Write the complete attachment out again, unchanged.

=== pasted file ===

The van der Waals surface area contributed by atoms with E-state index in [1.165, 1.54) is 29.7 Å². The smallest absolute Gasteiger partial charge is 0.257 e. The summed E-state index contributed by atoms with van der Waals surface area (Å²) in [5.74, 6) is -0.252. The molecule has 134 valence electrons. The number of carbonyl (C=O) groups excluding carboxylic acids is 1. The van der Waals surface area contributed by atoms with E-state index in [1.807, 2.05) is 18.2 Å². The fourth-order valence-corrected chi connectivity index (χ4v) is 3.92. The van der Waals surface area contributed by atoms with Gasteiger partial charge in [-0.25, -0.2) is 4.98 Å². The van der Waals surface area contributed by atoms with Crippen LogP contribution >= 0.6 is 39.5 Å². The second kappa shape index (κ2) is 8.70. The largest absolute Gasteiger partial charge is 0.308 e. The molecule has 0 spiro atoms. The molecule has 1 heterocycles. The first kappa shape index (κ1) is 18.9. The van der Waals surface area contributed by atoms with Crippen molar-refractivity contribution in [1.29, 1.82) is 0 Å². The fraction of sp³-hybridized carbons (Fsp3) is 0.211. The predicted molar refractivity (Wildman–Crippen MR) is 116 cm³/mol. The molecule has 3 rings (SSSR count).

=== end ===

The van der Waals surface area contributed by atoms with E-state index in [1.165, 1.54) is 29.7 Å². The smallest absolute Gasteiger partial charge is 0.257 e. The summed E-state index contributed by atoms with van der Waals surface area (Å²) in [5.74, 6) is -0.252. The molecule has 134 valence electrons. The number of carbonyl (C=O) groups excluding carboxylic acids is 1. The van der Waals surface area contributed by atoms with E-state index in [1.807, 2.05) is 18.2 Å². The fourth-order valence-corrected chi connectivity index (χ4v) is 3.92. The van der Waals surface area contributed by atoms with Gasteiger partial charge in [-0.25, -0.2) is 4.98 Å². The van der Waals surface area contributed by atoms with Crippen LogP contribution >= 0.6 is 39.5 Å². The second kappa shape index (κ2) is 8.70. The largest absolute Gasteiger partial charge is 0.308 e. The molecule has 0 spiro atoms. The molecule has 1 heterocycles. The first kappa shape index (κ1) is 18.9. The van der Waals surface area contributed by atoms with Crippen molar-refractivity contribution in [1.29, 1.82) is 0 Å². The fraction of sp³-hybridized carbons (Fsp3) is 0.211. The predicted molar refractivity (Wildman–Crippen MR) is 116 cm³/mol. The molecule has 3 rings (SSSR count).